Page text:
KENYA – The director of the East Africa Hub of the International Institute for Tropical Agriculture (IITA), has warned that subjecting Kenya’s gene-edited crops to the same regulations as those developed through genetic modification could needlessly slow their release to farmers and consumers.

Gene editing is a group of technologies that gives scientists the ability to make permanent and heritable changes at specific sites in the genome of an organism.  Genome editing can be used to add, remove or alter DNA in the genome. It is cheaper, simpler and more accurate than other plant breeding methods.

The IITA director, Leena Tripathi said edited crops with no foreign gene added should not be treated like genetically modified (GM) products because the changes made with gene editing could happen naturally and through traditional crop improvement methods.

She said gene editing mimics conventional methods of plant breeding, which use the traditional technologies of mutation and are not subject to rigorous regulations.

GM regulations include requirements for confined and multilocational field trials that could take up to a decade to complete, Tripathi explained, resulting in delays that have no basis in science.

“And if there is no foreign gene integration, it’s just precise targeted mutation, and those products should not be regulated as GMOs. Because the regulation of GMOs takes a long time, that means the products remain away from the consumers and the people who need them.”

Leena Tripathi, Director, IITA


Tripathi was speaking at a media briefing organized by the Africa Science Media Center on gene editing research in Kenya, where a number of research projects are currently ongoing. They include banana gene-edited to resist deadly plant diseases and pests.

Tripathi told the media that scientists are using gene editing to produce improved varieties with resistance to the banana streak virus and banana xanthomonas that are no different in taste or nutrition from the conventional ones.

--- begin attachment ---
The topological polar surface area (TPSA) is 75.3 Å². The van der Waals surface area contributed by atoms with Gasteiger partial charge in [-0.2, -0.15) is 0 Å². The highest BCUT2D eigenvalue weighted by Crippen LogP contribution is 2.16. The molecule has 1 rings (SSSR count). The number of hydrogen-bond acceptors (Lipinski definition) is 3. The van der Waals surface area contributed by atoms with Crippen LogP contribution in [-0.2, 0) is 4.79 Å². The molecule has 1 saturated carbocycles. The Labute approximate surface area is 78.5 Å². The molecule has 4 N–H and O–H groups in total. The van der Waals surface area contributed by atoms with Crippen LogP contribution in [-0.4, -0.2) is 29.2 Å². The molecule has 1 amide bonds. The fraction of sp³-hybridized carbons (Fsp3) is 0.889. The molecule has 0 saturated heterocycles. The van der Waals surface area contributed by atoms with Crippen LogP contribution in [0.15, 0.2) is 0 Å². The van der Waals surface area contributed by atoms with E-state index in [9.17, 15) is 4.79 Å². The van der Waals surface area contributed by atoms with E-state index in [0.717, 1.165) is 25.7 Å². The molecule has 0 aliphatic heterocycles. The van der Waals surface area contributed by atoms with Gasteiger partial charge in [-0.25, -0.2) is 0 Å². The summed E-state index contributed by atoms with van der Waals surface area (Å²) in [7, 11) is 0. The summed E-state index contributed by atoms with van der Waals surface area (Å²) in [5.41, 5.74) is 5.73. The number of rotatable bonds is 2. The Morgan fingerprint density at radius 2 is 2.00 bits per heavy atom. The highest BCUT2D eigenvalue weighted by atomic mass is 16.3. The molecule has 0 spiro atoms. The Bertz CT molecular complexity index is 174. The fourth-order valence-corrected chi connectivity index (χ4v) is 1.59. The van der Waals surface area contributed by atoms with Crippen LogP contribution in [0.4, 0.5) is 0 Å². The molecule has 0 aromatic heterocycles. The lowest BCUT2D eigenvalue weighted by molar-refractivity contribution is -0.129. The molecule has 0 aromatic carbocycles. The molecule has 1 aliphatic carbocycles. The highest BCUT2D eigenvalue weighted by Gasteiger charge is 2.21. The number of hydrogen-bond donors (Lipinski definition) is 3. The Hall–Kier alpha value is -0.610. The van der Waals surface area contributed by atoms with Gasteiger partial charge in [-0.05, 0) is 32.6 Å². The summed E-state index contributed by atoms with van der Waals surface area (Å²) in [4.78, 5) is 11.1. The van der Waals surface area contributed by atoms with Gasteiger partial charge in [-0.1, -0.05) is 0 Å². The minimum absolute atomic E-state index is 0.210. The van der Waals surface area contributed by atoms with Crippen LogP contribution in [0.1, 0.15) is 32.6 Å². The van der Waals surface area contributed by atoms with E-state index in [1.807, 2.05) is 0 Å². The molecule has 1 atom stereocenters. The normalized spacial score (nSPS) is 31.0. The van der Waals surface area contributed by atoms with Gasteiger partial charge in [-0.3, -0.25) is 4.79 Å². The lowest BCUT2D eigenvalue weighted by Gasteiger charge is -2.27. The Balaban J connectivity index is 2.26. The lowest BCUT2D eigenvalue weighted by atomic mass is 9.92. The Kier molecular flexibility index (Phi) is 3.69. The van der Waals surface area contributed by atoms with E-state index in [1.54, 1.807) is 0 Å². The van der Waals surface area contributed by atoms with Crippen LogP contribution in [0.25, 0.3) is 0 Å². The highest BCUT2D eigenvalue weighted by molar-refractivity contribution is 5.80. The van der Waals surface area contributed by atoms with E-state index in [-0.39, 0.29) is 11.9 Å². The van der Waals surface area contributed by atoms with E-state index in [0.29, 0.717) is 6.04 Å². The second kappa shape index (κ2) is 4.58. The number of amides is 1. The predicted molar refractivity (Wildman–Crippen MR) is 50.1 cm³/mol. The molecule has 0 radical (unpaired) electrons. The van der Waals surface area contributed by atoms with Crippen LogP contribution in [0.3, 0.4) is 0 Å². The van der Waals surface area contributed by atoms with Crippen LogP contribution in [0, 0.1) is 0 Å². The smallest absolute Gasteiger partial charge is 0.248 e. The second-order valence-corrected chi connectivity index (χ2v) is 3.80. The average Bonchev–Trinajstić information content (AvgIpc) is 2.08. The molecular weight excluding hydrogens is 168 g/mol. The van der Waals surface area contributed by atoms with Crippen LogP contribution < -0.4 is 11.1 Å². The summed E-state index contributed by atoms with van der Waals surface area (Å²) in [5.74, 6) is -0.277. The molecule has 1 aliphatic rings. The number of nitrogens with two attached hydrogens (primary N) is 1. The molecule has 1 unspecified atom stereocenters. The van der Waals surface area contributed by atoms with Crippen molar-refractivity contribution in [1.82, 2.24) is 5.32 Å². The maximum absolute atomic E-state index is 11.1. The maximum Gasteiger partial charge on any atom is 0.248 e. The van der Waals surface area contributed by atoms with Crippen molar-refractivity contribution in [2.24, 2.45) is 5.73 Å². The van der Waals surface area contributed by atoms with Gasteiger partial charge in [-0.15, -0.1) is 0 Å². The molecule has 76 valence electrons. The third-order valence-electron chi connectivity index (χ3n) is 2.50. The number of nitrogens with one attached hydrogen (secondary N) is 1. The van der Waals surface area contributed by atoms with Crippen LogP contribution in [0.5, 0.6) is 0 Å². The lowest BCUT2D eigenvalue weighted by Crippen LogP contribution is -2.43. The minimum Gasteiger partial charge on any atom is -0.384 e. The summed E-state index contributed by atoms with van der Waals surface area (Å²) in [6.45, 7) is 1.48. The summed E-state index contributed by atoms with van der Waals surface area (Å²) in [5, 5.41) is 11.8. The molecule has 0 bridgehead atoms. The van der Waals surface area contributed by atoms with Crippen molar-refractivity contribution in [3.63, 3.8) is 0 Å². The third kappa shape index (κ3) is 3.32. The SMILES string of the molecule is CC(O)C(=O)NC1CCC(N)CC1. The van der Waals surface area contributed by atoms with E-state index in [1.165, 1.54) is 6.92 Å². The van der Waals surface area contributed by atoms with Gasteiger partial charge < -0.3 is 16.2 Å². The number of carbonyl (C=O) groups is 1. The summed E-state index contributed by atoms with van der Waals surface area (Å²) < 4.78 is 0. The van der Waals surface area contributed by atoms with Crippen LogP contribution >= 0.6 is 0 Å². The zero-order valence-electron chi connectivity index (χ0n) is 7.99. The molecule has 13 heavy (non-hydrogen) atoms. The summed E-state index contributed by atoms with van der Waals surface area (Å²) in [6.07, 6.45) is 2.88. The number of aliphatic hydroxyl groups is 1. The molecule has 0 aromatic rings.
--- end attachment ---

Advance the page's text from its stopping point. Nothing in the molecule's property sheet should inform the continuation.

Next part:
“Nature has been editing the genome for a very long time. Genome editing in crop improvement is not something new. It has been happening since cultivation started. The only difference is that using these genome editing tools, it’s more precise and efficient compared to the older techniques.”

Leena Tripathi, Director, IITA


Some of the potentially promising benefits of gene editing include yield improvement and resistance to bacteria, virus and fungi — traits that farmers desire — as well as consumer-oriented nutritional enhancements.

“Gene editing is a powerful tool for crop improvement. Scientists use gene editing technology targeting a plant’s natural DNA to make precise changes that could otherwise happen through traditional methods but would take much longer. There is no trace of foreign DNA in the final gene-edited products.”

Leena Tripathi, Director, IITA


Global regulatory models

Gene-edited crops are already entering the global market, including non-browning mushrooms and high oleic soybean oil that is a source of healthy monosaturated fat. The United States Department of Agriculture and Colombian regulators have approved gene-edited blight-resistant rice and Japan approved its first gene-edited crop, a tomato rich in gamma aminobutyric acid to fight high blood pressure. None of these crops were regulated like GMOs. Argentina, meanwhile, is also conducting gene editing research on non-browning potato and higher quality alfalfa.

Tripathi pointed out that with the increasing demand for food and limiting resources, Africa needs broad ranging support to make agriculture better and one option is gene editing.

Argentina was the first country to develop regulations for gene editing, taking a case-by-case approach. Crops without any foreign gene introduction are not regulated as GMOs – the example Tripathi wants Kenya to follow.

Daniel Otunge of the Africa Science Media Center observed that with the continent’s increasing population and demand for food, African countries are looking for ways to boost production.

“Gene editing is proving to be a viable option because it’s producing new improved crops and other products to boost food production.”

Daniel Otunge, Deputy Executive Director, Science Africa


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